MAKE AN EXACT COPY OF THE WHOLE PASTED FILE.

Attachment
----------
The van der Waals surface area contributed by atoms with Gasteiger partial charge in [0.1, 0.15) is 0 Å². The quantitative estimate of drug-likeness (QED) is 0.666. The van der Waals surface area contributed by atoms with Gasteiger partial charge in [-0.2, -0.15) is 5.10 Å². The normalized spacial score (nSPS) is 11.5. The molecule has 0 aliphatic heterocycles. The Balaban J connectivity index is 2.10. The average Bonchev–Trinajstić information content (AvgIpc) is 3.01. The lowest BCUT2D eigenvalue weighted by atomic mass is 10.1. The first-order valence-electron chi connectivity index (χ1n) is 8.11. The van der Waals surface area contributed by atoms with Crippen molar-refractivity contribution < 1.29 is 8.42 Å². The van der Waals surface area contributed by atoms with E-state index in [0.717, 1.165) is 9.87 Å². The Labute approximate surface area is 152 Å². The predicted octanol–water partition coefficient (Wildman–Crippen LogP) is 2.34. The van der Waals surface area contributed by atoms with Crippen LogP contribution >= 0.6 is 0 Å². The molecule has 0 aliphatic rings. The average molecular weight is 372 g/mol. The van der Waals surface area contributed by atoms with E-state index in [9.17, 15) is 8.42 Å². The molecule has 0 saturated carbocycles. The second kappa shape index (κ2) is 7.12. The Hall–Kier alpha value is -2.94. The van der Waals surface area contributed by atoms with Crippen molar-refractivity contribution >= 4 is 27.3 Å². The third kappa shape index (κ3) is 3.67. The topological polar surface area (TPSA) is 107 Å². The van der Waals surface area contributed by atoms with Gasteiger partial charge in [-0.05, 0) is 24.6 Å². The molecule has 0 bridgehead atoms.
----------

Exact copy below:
The van der Waals surface area contributed by atoms with Gasteiger partial charge in [0.1, 0.15) is 0 Å². The quantitative estimate of drug-likeness (QED) is 0.666. The van der Waals surface area contributed by atoms with Gasteiger partial charge in [-0.2, -0.15) is 5.10 Å². The normalized spacial score (nSPS) is 11.5. The molecule has 0 aliphatic heterocycles. The Balaban J connectivity index is 2.10. The average Bonchev–Trinajstić information content (AvgIpc) is 3.01. The lowest BCUT2D eigenvalue weighted by atomic mass is 10.1. The first-order valence-electron chi connectivity index (χ1n) is 8.11. The van der Waals surface area contributed by atoms with Crippen molar-refractivity contribution < 1.29 is 8.42 Å². The van der Waals surface area contributed by atoms with E-state index in [0.717, 1.165) is 9.87 Å². The Labute approximate surface area is 152 Å². The predicted octanol–water partition coefficient (Wildman–Crippen LogP) is 2.34. The van der Waals surface area contributed by atoms with Crippen LogP contribution >= 0.6 is 0 Å². The molecule has 0 aliphatic rings. The average molecular weight is 372 g/mol. The van der Waals surface area contributed by atoms with E-state index in [9.17, 15) is 8.42 Å². The molecule has 0 saturated carbocycles. The second kappa shape index (κ2) is 7.12. The Hall–Kier alpha value is -2.94. The van der Waals surface area contributed by atoms with Crippen molar-refractivity contribution >= 4 is 27.3 Å². The third kappa shape index (κ3) is 3.67. The topological polar surface area (TPSA) is 107 Å². The van der Waals surface area contributed by atoms with Gasteiger partial charge in [-0.05, 0) is 24.6 Å². The molecule has 0 bridgehead atoms.